In 1954, Ernest Hemingway won the Nobel Prize for literature. By then, the American writer was spending most of his time at the Finca Vigía, or “lookout farm”, he had purchased just outside of Havana in Cuba in 1940, having recently survived not one, but two plane crashes.
Around this time, Picasso is thought to have gifted Hemingway a semi-abstract, brightly glazed ceramic depicting two figures—possibly a man and a woman. A new podcast is now investigating whether that piece, consisting of four large tiles that fit together like a puzzle, was later given to the one-time US National Football League (NFL) player and drug smuggler, Steve Kough, as payment for a drug run financed by the Colombian narco-trafficker Pablo Escobar—and whether the work is indeed by Picasso.
It was in 1989 that Kough apparently acquired the ceramic, which he nicknamed Fred and Betty.. “Calling it that was also code,” explains the journalist and crime author Leah Carroll, who co-wrote the podcast, Hemingway’s Picasso, with the show’s producer Pallavi Kottamasu.
Kough’s NFL career had derailed after a four-year stint in prison in the early 1980s where he had met Joe Pegg, a kingpin of Escobar’s cocaine cartel and his alleged entry into the drug underworld. According to the podcast, in 1989 Kough was on a run, smuggling electronics into Cuba and drugs and art back into Miami. During this trip, Kough claims he was driven to the Finca Vigía, which Hemingway had left in 1960, a year before his suicide, and which was later taken over by the Cuban government. There, Kough was met by a curator, who was “clearly really upset about having to deal with this drug dealer”, the journalist Joe Flood tells Carroll in the podcast.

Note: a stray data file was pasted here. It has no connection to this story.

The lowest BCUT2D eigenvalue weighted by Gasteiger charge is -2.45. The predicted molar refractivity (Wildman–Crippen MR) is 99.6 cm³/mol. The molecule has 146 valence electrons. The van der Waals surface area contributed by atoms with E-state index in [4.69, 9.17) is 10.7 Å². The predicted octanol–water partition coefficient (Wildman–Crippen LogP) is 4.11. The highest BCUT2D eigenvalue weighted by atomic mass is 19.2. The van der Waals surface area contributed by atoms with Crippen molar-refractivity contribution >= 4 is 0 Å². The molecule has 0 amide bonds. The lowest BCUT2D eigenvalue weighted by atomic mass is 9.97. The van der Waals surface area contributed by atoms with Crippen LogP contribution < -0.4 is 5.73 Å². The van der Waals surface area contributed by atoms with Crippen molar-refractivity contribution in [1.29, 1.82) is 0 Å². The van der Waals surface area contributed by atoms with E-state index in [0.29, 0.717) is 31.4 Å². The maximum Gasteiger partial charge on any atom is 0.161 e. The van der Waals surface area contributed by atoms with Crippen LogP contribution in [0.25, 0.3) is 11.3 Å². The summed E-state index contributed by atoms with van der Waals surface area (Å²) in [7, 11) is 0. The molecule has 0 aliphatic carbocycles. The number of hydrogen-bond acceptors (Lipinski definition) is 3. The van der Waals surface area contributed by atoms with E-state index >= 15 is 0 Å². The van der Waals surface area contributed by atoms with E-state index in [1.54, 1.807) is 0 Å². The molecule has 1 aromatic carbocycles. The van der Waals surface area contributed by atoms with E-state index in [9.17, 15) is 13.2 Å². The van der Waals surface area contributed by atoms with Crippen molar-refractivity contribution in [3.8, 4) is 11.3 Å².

Kough was supposed to exchange the work for cash, but shortly after he took possession of it, Escobar’s Medellin cartel fell apart. “Basically every single pillar of this […] whole shaky edifice just collapses […] and so Steve is left with the piece,” says Flood, who had attempted to tell Kough’s story several years ago, driving with him from Iowa to Miami in 2014 in a bid to sell the alleged Picasso ceramic during Art Basel’s Florida fair.
The ceramic was not Kough’s first dalliance with the art world.
While on trial in Detroit for conspiracy to distribute marijuana in 1982, Kough had started frequenting the Detroit Institute of Art, which was near the courthouse. “I used to go in there and take my lunch break,” Kough recalls in one of 25 tape recordings he made before he died in 2018. One day, Kough says he noticed that dozens of works of art were being removed, so he asked a guard why. The reply came: “The Dutch queen is coming to open up that whole wing […] it’s going to be a couple months for them to renovate the whole wing […] with all the plaster and repainting and re wallpapering.”